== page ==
It has been my conviction for a long time that we pastors should consider our churches " the most important enterprise possible for mitt to undertake and manage in this world! With this persuasion I have felt that we should use the best and most modern methods possible to advance the interests of the church we serve. Churches and communities differ, but with real, progressive planning, we can outline a program for the year that will mean strength: and growth.
At present I am experimenting with a church paper which is published weekly. It is made up in news style, and carries promotion for evangelism as well as items of interest for the average church member. The church council voted approval for the plan, and from the first it has, met with success. Of course the pastor must, take the initiative in promoting something, new; of this sort, which is in addition to the weekly bulletin. Once it goes to press, and several issues reach the homes, a very favorable reaction; is seen. Words of appreciation will come from, unexpected sources, and one then feels well, repaid for the effort expended.
We call, our little church weekly "Our Church Voice." It has a circulation of about, six hundred through the mail and three hundred by personal distribution. The mailing list is growing steadily as we keep finding friendly, interested persons who we feel would appreciate the weekly visitor. Just the other day at one of our church services I greeted a family of five whom I recognized as strangers, and in the course of conversation discovered that they had learned of the speaker and subject through the church paper received in. the mail. They expressed enthusiastic appreciation for the publication of our little four-page weekly paper.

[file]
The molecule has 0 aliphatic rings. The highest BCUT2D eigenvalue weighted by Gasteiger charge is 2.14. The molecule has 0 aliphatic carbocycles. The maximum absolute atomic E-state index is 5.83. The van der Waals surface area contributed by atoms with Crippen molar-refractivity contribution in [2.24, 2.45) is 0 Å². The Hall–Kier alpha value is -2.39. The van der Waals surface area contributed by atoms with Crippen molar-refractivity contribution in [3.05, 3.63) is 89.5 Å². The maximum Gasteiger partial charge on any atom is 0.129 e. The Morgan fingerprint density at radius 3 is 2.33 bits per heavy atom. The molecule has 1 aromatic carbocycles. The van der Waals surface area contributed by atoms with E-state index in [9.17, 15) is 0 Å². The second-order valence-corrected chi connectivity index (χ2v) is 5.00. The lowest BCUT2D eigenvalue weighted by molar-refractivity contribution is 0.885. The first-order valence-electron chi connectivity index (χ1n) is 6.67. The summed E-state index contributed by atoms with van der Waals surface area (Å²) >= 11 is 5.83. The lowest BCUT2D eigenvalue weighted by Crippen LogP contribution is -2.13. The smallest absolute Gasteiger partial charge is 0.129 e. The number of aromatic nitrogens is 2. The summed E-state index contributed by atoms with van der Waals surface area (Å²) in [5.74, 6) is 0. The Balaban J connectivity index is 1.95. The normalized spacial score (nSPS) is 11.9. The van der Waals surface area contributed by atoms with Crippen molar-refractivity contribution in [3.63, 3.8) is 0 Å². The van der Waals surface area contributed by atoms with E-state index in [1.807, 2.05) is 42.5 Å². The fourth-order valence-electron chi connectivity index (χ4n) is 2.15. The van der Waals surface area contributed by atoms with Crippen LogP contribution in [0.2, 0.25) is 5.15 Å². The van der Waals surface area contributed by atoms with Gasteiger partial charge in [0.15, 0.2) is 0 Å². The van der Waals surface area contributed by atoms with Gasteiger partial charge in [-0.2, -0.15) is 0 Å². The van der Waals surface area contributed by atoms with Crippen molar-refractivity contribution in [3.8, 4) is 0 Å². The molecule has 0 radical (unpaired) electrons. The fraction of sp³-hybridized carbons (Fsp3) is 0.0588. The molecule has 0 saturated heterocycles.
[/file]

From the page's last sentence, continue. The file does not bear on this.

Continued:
A church paper brings people in close touch with church activities. A goodly number of per sons are influenced to attend services through the visit of this little paper each week. At least they know that Adventists are holding meetings, carrying on a world program, and with it all are interested in them personally. The paper reaches them every Thursday, and gradually they find themselves looking forward to it.
The printing of the paper is done by the offset type of printing, and no cuts are necessary. All I need to furnish is pictures, and the printer photographs them so that both the printing and the pictures appear on the offset plate together, and there is one process to print the paper. The pictures average one dollar each for printing. My paper costs $36 an issue one thousand copies of the paper ready for mailing.
The papers are addressed by an address- graph machine. Each name and address is on a metal plate, and is kept in a file arranged by cities. I have a separate file for members and non-members.
At present I am mailing the paper under a P.L. & R. mailing permit of third-class rating, but in the near future we expect to qualify and secure the right to enter our paper as "second- class matter under the provisions of the act of March 3, 1879," a provision under which we would realize a great saving.
The factor of financing such a project is an important one, and must be worked out by the pastor in the best possible way. In some locations it might be difficult to get started, but the church should find some funds to help. Some evangelistic funds can be used where the paper takes the place of handbills. Usually local businessmen will be happy to place ads in a church publication. The ads we have solicited pay three dollars an inch. Payment from subscribers also helps materially. The financial problem is not insurmountable, and can be worked out by any pastor who has the will to succeed in the project.
We should take courage from one another, and not be afraid to try new methods. I believe Arthur Escobar was the first to try this project in our conference, with gratifying results. I am told that the Lutheran Church leads the Protestants in the use of local church papers. Should we not be as progressive as they?